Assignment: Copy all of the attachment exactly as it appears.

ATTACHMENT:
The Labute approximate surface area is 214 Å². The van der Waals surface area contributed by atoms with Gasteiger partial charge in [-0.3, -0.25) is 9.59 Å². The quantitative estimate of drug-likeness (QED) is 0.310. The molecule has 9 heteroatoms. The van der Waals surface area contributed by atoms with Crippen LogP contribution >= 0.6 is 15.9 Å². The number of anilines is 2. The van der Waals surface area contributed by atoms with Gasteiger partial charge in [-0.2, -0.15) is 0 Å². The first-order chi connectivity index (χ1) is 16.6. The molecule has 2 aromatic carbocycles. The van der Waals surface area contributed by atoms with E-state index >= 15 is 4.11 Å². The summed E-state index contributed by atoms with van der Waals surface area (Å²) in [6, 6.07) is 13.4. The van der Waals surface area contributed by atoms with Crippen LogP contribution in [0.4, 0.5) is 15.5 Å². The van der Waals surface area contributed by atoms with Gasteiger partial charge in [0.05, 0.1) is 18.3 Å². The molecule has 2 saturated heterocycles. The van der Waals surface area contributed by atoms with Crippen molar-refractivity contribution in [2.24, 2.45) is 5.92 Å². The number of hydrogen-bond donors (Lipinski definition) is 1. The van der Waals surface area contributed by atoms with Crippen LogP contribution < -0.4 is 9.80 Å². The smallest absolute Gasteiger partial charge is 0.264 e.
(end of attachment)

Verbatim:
The Labute approximate surface area is 214 Å². The van der Waals surface area contributed by atoms with Gasteiger partial charge in [-0.3, -0.25) is 9.59 Å². The quantitative estimate of drug-likeness (QED) is 0.310. The molecule has 9 heteroatoms. The van der Waals surface area contributed by atoms with Crippen LogP contribution >= 0.6 is 15.9 Å². The number of anilines is 2. The van der Waals surface area contributed by atoms with Gasteiger partial charge in [-0.2, -0.15) is 0 Å². The first-order chi connectivity index (χ1) is 16.6. The molecule has 2 aromatic carbocycles. The van der Waals surface area contributed by atoms with E-state index >= 15 is 4.11 Å². The summed E-state index contributed by atoms with van der Waals surface area (Å²) in [6, 6.07) is 13.4. The van der Waals surface area contributed by atoms with Crippen LogP contribution in [0.4, 0.5) is 15.5 Å². The van der Waals surface area contributed by atoms with Gasteiger partial charge in [0.05, 0.1) is 18.3 Å². The molecule has 2 saturated heterocycles. The van der Waals surface area contributed by atoms with Crippen molar-refractivity contribution in [2.24, 2.45) is 5.92 Å². The number of hydrogen-bond donors (Lipinski definition) is 1. The van der Waals surface area contributed by atoms with Crippen LogP contribution < -0.4 is 9.80 Å². The smallest absolute Gasteiger partial charge is 0.264 e.